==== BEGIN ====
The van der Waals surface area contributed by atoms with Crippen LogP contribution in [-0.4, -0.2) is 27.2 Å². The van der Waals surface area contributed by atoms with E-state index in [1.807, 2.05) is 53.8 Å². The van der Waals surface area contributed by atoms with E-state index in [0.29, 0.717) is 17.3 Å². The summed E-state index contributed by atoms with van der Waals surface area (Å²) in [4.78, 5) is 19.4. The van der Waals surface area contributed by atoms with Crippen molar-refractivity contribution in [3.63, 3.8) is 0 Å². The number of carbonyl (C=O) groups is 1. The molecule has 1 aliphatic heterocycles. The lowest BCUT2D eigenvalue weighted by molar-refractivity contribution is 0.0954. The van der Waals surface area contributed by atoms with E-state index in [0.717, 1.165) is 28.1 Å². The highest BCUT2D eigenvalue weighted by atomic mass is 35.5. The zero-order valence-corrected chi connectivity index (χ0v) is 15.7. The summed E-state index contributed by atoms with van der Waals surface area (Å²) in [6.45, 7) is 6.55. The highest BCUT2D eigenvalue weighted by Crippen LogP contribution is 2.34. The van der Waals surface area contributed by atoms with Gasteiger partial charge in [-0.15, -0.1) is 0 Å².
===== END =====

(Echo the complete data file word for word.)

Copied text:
The van der Waals surface area contributed by atoms with Crippen LogP contribution in [-0.4, -0.2) is 27.2 Å². The van der Waals surface area contributed by atoms with E-state index in [1.807, 2.05) is 53.8 Å². The van der Waals surface area contributed by atoms with E-state index in [0.29, 0.717) is 17.3 Å². The summed E-state index contributed by atoms with van der Waals surface area (Å²) in [4.78, 5) is 19.4. The van der Waals surface area contributed by atoms with Crippen molar-refractivity contribution in [3.63, 3.8) is 0 Å². The number of carbonyl (C=O) groups is 1. The molecule has 1 aliphatic heterocycles. The lowest BCUT2D eigenvalue weighted by molar-refractivity contribution is 0.0954. The van der Waals surface area contributed by atoms with E-state index in [0.717, 1.165) is 28.1 Å². The highest BCUT2D eigenvalue weighted by atomic mass is 35.5. The zero-order valence-corrected chi connectivity index (χ0v) is 15.7. The summed E-state index contributed by atoms with van der Waals surface area (Å²) in [6.45, 7) is 6.55. The highest BCUT2D eigenvalue weighted by Crippen LogP contribution is 2.34. The van der Waals surface area contributed by atoms with Gasteiger partial charge in [-0.15, -0.1) is 0 Å².